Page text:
In the past year, the Old Testament was called a lot of nasty names. Some confused (though well-intentioned) pastors have gone so far as to imply that the OT is unnecessary. While such pastors believe that the Old Testament is divinely inspired, they do not see it as having much authority regarding behavior in the church. While I don’t make it a habit to call out pastors, even if they have views that differ from mine, it’s hard to let this go. This hermeneutic is leading the church down a very dangerous path.
I will say at the front that I appreciate their heart for people, especially those outside the church. Their goal is to make the Bible accessible and engaging to a modern culture that is far removed from things like slaughtering animals, harvesting fields, or battling polytheism. For many reading the OT becomes merely an exercise in history and thus can be discarded when needed. As a result, these pastors have used phrases like, “Unhitch the Christian faith from the Jewish Scriptures” or “God has a plan for you to know him personally without all that stuff that is so hard to understand—that baggage.”
The “O” T
As I said, their heart seems to be in the right place. They are worried that Christians and non-Christians alike are turned off from faith because of what is found in the OT. When many people think of the OT they think of
- obscure prophecies about people who no longer exist
- obtuse and strange laws that the NT identifies as obsolete
- offensive narratives of sex and violence
Obscure. Obsolete. Offensive. It truly is the “O” T. And so it is no surprise that more and more ministers communicate that it is best to leave the OT alone and focus on the New Testament.
Is it ALL useful?
Are they right? Should we study the OT or leave it in the dust bin as a relic to times past?
This question has echoed down through the centuries of church history, ever since the new covenant of Jesus Christ made the old covenant obsolete (Heb 8:13). The apostle Paul even faced this question, and he responded that the Old Testament was written to teach the church (Rom 15:4). Paul also says a very intriguing thing about the OT—something that could save us a lot of controversy and grief in debating the OT. Let us not forget the verse that so many cite to affirm divine inspiration:
“But as for you, continue in what you have learned and firmly believed, knowing from whom you learned it, and how from childhood you have known the sacred writings that are able to instruct you for salvation through faith in Christ Jesus. All scripture is inspired by God and is useful for teaching, for reproof, for correction, and for training in righteousness, so that everyone who belongs to God may be proficient, equipped for every good work” (2 Tim 3:14-17).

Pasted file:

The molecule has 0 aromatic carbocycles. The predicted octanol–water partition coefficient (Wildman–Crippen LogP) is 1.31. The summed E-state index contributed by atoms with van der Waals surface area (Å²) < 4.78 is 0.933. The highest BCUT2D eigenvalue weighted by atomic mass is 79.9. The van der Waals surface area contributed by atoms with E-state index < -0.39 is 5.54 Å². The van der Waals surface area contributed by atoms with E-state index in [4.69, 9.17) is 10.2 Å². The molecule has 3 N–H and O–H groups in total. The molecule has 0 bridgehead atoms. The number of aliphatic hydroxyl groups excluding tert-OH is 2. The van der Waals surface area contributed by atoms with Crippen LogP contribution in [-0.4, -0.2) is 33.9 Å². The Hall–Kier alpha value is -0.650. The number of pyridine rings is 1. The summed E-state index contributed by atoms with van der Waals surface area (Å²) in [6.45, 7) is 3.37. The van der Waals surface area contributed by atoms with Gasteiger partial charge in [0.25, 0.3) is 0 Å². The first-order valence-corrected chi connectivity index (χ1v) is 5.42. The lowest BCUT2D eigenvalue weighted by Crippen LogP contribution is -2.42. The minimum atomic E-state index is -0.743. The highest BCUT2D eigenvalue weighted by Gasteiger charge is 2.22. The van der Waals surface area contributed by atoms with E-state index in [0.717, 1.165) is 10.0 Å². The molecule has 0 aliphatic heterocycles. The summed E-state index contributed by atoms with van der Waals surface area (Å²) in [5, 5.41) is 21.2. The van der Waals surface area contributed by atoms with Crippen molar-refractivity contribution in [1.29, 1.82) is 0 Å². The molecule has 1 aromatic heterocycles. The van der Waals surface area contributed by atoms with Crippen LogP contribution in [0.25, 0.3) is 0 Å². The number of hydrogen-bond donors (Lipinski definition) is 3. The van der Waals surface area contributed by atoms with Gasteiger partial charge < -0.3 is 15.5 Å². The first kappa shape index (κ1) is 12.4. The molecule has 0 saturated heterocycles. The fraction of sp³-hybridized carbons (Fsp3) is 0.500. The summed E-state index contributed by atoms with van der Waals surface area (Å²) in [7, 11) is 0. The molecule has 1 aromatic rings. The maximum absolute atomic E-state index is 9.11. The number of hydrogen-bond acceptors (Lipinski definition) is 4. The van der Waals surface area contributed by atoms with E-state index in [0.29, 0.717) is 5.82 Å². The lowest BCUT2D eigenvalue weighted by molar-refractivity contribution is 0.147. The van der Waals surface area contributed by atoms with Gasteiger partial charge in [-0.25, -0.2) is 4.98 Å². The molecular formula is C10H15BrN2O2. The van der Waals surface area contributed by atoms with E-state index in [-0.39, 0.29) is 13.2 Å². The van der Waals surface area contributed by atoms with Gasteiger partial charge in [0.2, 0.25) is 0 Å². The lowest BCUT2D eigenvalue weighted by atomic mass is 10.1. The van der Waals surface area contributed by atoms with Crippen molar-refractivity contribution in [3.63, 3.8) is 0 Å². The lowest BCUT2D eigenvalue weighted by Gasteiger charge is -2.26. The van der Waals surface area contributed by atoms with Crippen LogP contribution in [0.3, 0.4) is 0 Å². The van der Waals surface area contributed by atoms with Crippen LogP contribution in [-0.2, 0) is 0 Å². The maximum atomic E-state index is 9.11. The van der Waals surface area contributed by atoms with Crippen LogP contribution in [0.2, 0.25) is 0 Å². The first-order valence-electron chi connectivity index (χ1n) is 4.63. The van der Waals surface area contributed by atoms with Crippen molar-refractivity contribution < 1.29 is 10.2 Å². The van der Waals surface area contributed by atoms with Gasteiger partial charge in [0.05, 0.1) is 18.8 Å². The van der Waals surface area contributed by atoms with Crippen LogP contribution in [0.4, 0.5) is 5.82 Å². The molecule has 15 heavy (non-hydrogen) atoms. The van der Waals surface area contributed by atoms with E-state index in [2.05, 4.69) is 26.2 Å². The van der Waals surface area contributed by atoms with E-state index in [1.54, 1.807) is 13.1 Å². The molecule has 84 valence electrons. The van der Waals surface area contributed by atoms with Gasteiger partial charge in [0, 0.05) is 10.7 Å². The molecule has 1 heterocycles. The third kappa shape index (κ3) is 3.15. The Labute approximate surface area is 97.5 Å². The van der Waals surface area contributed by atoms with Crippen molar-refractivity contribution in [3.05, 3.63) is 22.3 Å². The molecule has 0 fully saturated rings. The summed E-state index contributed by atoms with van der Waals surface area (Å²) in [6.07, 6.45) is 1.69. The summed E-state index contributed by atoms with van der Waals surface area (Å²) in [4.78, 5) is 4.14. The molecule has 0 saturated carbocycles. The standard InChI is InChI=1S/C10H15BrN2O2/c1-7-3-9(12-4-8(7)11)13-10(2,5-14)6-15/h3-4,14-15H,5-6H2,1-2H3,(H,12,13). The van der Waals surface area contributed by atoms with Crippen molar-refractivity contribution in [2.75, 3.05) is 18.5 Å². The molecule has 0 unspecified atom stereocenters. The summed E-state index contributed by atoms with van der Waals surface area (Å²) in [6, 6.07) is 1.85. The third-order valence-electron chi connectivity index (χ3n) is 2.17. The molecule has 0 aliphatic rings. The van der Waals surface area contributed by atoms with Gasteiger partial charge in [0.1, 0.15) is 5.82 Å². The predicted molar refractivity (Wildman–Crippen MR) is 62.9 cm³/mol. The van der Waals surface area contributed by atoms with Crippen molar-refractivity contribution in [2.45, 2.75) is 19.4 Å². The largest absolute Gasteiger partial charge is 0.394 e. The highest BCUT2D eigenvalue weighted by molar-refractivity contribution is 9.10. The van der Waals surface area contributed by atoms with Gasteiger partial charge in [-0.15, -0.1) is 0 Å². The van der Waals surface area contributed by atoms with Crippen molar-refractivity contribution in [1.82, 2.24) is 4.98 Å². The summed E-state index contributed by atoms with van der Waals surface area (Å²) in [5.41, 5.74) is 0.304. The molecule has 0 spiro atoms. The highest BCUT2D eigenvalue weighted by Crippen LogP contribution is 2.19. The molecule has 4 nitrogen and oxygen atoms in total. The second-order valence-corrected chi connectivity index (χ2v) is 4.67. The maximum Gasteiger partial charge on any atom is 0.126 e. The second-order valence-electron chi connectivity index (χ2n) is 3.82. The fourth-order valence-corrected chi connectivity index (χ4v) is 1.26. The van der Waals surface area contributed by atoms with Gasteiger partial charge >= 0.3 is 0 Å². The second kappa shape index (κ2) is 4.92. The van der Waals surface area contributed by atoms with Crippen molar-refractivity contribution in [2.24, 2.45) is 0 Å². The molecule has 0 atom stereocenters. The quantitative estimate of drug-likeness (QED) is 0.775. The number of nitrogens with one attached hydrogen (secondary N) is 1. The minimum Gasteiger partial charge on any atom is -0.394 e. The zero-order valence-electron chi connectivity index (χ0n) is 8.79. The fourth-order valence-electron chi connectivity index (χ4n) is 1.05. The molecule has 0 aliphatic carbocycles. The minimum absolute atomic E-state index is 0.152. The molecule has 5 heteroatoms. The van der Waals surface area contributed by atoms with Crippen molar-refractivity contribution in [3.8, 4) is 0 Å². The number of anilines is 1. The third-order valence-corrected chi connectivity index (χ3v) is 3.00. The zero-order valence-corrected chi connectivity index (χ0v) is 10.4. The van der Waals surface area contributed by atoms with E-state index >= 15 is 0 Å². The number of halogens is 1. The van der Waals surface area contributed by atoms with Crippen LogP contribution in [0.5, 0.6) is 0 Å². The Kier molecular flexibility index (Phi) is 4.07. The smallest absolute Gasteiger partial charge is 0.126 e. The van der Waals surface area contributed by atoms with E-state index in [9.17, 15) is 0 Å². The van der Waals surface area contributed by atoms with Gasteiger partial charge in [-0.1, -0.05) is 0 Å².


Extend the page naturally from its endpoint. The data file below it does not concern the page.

While these verses can be applied to the NT as well, for Paul “all Scripture” = the Old Testament. They didn’t have any other Scriptures yet. The NT was a few hundred years off from being canonized. With that in mind, I just want to highlight 3 things that Paul states that we often overlook.
1) Early Christians learned about faith from the OT
Timothy was taught about faith and belief from the stories of the Old Testament. Of course the story of Jesus would have been a part of it, but his belief was in more than just the life, death and resurrection of Jesus. He learned about God of the Old Testament working in the lives of the Patriarchs, the Israelites, and the Jews. This is the same God who now works in the church.
2) Early Christians learned about salvation from the OT
Notice what Paul says—the sacred writings (the OT) instruct for salvation. Salvation history did not begin with Jesus. The salvation that Jesus brought was the culmination of God’s saving works. The story of Jesus is incomplete without Passover and the Exodus as the backdrop. So discarding that history does a disservice to God’s continued work in the world.
3) Early Christians learned about discipleship from the OT
But the Old Testament is NOT just a nice history lesson. Paul understands that the OT teaches but not just for intellectual instruction—reproof, correction and training have to do with discipleship. They have to do with growing in faith by urging hearers toward the right path. The OT has plenty to teach us to become better Christians—better followers of Christ.
The very term, “New Testament Christian” isn’t biblical and it doesn’t do justice to ALL of God’s Word. We read the Bible in its entirety. And when we do so, some amazing things happen:
- The OT transforms our understanding of the NT
- The OT shapes how we see God
- The OT reveals the grace by which we are saved
- The OT reinforces redemption, forgiveness and salvation provided by Christ
To put it another way, reading and interpreting the New Testament without the Old Testament is like trying to power a train car without the engine. You end up going nowhere.
So let’s stop the madness, stop discarding 3/4 of the Bible, and start embracing the totality of God’s Word that we may be fully equipped.